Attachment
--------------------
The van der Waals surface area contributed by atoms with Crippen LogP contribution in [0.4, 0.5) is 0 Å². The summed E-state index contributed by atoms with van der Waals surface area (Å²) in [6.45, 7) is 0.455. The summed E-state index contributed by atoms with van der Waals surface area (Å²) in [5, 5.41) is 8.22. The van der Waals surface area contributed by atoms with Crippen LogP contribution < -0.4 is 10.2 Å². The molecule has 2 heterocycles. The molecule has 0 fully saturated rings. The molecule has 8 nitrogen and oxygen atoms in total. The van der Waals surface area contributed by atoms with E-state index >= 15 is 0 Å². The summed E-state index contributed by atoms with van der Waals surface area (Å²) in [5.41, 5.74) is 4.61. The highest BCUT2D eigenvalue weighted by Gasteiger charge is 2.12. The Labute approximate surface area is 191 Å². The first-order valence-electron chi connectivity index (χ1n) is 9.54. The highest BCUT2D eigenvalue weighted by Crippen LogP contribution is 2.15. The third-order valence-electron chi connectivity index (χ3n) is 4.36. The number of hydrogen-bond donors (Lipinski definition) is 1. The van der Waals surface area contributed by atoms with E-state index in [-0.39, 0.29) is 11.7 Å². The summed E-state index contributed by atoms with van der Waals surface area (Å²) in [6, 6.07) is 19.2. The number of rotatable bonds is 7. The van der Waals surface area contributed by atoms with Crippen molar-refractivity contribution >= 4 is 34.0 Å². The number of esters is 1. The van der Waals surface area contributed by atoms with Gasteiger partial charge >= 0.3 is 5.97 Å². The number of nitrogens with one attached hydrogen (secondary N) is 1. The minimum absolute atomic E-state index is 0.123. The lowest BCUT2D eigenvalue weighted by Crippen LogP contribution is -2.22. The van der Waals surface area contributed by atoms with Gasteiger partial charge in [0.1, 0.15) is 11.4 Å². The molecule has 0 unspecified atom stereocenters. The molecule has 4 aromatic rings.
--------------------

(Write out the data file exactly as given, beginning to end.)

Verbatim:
The van der Waals surface area contributed by atoms with Crippen LogP contribution in [0.4, 0.5) is 0 Å². The summed E-state index contributed by atoms with van der Waals surface area (Å²) in [6.45, 7) is 0.455. The summed E-state index contributed by atoms with van der Waals surface area (Å²) in [5, 5.41) is 8.22. The van der Waals surface area contributed by atoms with Crippen LogP contribution < -0.4 is 10.2 Å². The molecule has 2 heterocycles. The molecule has 0 fully saturated rings. The molecule has 8 nitrogen and oxygen atoms in total. The van der Waals surface area contributed by atoms with E-state index >= 15 is 0 Å². The summed E-state index contributed by atoms with van der Waals surface area (Å²) in [5.41, 5.74) is 4.61. The highest BCUT2D eigenvalue weighted by Gasteiger charge is 2.12. The Labute approximate surface area is 191 Å². The first-order valence-electron chi connectivity index (χ1n) is 9.54. The highest BCUT2D eigenvalue weighted by Crippen LogP contribution is 2.15. The third-order valence-electron chi connectivity index (χ3n) is 4.36. The number of hydrogen-bond donors (Lipinski definition) is 1. The van der Waals surface area contributed by atoms with E-state index in [-0.39, 0.29) is 11.7 Å². The summed E-state index contributed by atoms with van der Waals surface area (Å²) in [6, 6.07) is 19.2. The number of rotatable bonds is 7. The van der Waals surface area contributed by atoms with Crippen molar-refractivity contribution >= 4 is 34.0 Å². The number of esters is 1. The van der Waals surface area contributed by atoms with Gasteiger partial charge >= 0.3 is 5.97 Å². The number of nitrogens with one attached hydrogen (secondary N) is 1. The minimum absolute atomic E-state index is 0.123. The lowest BCUT2D eigenvalue weighted by Crippen LogP contribution is -2.22. The van der Waals surface area contributed by atoms with Gasteiger partial charge in [0.1, 0.15) is 11.4 Å². The molecule has 0 unspecified atom stereocenters. The molecule has 4 aromatic rings.